“She was a phenomenal mother, daughter and sister. She truly
was a beautiful, beautiful person. I want people to understand that despite her
excellence in motherhood and devotion to her husband, she had an illness,” says
her sister, Mallory Hudson, tells mom.me.
Allison Goldstein was an award-winning elementary school
teacher with a 4-month-old baby girl and a supportive family. She appeared
happy even to those closest to her. Her family was blindsided when one day in
late June, she dropped her baby off at daycare and then took her own life.
Goldstein, 32, was battling with postpartum depression, which only
became clear to those closest to her via an email explaining why she’d chosen
"I'm so sorry that I didn't know how to describe this pain and seek help," Goldstein wrote in the email.
“She called me every day and asked for advice and to talk.
It never really alerted me to anything that wasn’t a new-mom question. She was
just that good at keeping it to herself,” says Hudson.
If you’ve never experienced depression, it’s hard to imagine
how and why someone with a young child could take her own life. We live in a
culture where becoming a mother is supposed to be one of the highlights of our
Which is part of the problem.
“Isn’t it just so amazing?” people asked me in the early
weeks and months following my son’s birth.
And it was! A tiny person had come out of my body! When he
smiled for the first time, I felt like my heart might explode. I’d wanted—so badly—to
become a mother, and suddenly, I was.
There is light at some point. The days get easier, the
nights get easier, the sleep gets easier. There are resources. Let someone in.
But the sweetness of new motherhood was overshadowed by the
sinking, hollow feeling inside my chest—by tight, anxious thoughts that
wouldn’t allow me to sleep, even in the small windows of time when my son slept.
I’d gone through periods of depression before, which I’d known put me at higher
risk for postpartum depression. But I’d never experienced such lows while also
caring for a newborn 24 hours a day, during what was
supposed to be one of the most exciting times of my life.
Before my postpartum depression, I'd never experienced the type of dread that washed over
me when I saw the morning light stretch across our wood floors as my son and I
came downstairs each morning, knowing there was an entire day ahead of us to
somehow fill. I’d never experienced fantasies of being hospitalized just so I
could sleep. I’d certainly never been struck by intrusive, mad thoughts—like
giving up this longed-for baby for adoption, or even worse, hurting him.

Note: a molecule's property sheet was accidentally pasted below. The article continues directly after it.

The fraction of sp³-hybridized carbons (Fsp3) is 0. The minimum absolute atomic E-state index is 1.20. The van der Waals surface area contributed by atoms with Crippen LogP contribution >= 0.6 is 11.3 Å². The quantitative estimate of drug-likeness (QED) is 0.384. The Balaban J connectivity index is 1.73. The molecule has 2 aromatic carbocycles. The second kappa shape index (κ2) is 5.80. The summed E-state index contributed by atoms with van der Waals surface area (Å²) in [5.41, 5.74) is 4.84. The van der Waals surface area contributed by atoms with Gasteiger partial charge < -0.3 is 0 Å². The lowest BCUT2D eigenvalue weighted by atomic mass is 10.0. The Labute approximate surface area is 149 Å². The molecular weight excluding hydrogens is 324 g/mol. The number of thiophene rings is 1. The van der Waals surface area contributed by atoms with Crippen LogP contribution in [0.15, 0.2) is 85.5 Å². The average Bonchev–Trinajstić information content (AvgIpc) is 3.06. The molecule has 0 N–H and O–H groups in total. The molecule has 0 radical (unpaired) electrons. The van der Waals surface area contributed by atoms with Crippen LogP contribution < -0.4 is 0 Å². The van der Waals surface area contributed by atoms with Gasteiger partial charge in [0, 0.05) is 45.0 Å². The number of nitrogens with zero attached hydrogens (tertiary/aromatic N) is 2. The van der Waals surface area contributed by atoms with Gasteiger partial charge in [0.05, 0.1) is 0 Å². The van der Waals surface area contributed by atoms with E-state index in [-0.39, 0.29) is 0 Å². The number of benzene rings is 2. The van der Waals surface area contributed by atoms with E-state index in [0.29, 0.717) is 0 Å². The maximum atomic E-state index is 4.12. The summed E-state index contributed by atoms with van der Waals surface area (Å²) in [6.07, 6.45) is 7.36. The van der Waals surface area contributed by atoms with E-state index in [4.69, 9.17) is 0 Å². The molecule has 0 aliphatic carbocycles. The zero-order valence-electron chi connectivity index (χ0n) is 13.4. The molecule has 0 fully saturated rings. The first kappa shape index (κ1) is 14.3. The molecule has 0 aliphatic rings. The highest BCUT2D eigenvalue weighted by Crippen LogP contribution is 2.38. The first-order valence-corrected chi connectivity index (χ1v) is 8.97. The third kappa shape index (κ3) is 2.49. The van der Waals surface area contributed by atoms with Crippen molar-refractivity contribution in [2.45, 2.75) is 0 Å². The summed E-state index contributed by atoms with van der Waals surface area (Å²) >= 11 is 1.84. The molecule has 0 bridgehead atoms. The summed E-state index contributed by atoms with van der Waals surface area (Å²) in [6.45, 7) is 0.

Goldstein's death is devastating in so many ways. Because her
daughter won’t have memories of her. Because her husband, parents, sister and
friends are grieving while also wondering why she never said a word about her
battle. Because she was a sensitive, gifted teacher and giving woman, and the world was better for having her in it.
“She found the good in everyone, she always was positive, never complained,
never bothered or burdened anyone with anything. She was just trying to keep it
to herself,” says Hudson.
But mostly, it’s devastating that Goldstein didn’t get to find
out what I did—that it gets better.
That there’s help. That she wasn’t alone. Up to 22 percent of all women in the U.S.
face a perinatal mood disorder—an umbrella term that covers maternal mental
health issues ranging from depression and anxiety during pregnancy to
postpartum depression, OCD and psychosis. That having postpartum depression is
no more something to be ashamed of than having cancer, or diabetes, or any
other physical disease.
Perinatal mood disorders are something that some of us just
get, just as some of us get preeclampsia, gestational diabetes or anemia.
Even being educated about postpartum depression and using
resources—like support groups, therapy and medication—didn’t shield me from
the shame I felt while I had postpartum depression. I told only my husband, my
parents and a few close friends what I was really going through. I felt ashamed
because I wasn’t enjoying new motherhood. I felt guilty about the thoughts that
throttled through my head about hurting my baby boy. It was only after I’d
fully recovered that I started speaking up to more people about my experiences, because maybe
it would make other people dealing with depression and other perinatal mood
disorders feel less alone. Maybe it could help somebody else.
Which is exactly what Goldstein's family wants to do.
“There is light at some point. The days get easier, the
nights get easier, the sleep gets easier. There are resources. Let someone in,”
Hudson urges other moms who are experiencing something similar to what her
sister went through.
Besides sharing their private tragedy with the media in
hopes of helping other families struggling with perinatal mood disorders, Hudson,
a NICU nurse, is planning to start teaching birthing classes where she’ll educate
expecting parents about these issues. Hudson and her parents are also working
to promote legislation to provide funding for perinatal mood disorders.
“There were over 1,000 people at her visitation," Hudson says. "Allison was
truly amazing. And we want other moms to understand that they are, too. This is
not who you are as a mom, as a wife, as a person—this is a disease and it needs
to be acknowledged as a true illness.”